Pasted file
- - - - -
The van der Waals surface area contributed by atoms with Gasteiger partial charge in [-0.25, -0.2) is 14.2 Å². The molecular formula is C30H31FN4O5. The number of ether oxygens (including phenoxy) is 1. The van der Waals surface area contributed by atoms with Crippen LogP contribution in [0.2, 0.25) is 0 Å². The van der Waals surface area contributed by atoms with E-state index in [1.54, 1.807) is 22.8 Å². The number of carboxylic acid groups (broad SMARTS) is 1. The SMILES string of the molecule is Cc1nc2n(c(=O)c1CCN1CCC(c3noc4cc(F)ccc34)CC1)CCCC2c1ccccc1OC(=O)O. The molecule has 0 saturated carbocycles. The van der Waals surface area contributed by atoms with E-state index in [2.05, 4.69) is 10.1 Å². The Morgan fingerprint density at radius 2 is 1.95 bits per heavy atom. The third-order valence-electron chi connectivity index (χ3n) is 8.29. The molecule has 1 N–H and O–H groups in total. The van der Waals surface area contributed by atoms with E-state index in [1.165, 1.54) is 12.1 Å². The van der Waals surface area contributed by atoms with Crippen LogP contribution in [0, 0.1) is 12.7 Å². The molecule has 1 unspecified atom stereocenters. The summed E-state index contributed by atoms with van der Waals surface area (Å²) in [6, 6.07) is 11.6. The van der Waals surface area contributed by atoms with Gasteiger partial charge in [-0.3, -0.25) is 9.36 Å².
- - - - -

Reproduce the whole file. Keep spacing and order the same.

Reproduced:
The van der Waals surface area contributed by atoms with Gasteiger partial charge in [-0.25, -0.2) is 14.2 Å². The molecular formula is C30H31FN4O5. The number of ether oxygens (including phenoxy) is 1. The van der Waals surface area contributed by atoms with Crippen LogP contribution in [0.2, 0.25) is 0 Å². The van der Waals surface area contributed by atoms with E-state index in [1.54, 1.807) is 22.8 Å². The number of carboxylic acid groups (broad SMARTS) is 1. The SMILES string of the molecule is Cc1nc2n(c(=O)c1CCN1CCC(c3noc4cc(F)ccc34)CC1)CCCC2c1ccccc1OC(=O)O. The molecule has 0 saturated carbocycles. The van der Waals surface area contributed by atoms with E-state index in [2.05, 4.69) is 10.1 Å². The Morgan fingerprint density at radius 2 is 1.95 bits per heavy atom. The third-order valence-electron chi connectivity index (χ3n) is 8.29. The molecule has 1 N–H and O–H groups in total. The van der Waals surface area contributed by atoms with E-state index in [1.165, 1.54) is 12.1 Å². The van der Waals surface area contributed by atoms with Crippen LogP contribution in [0, 0.1) is 12.7 Å². The molecule has 1 unspecified atom stereocenters. The summed E-state index contributed by atoms with van der Waals surface area (Å²) in [6, 6.07) is 11.6. The van der Waals surface area contributed by atoms with Gasteiger partial charge in [-0.3, -0.25) is 9.36 Å².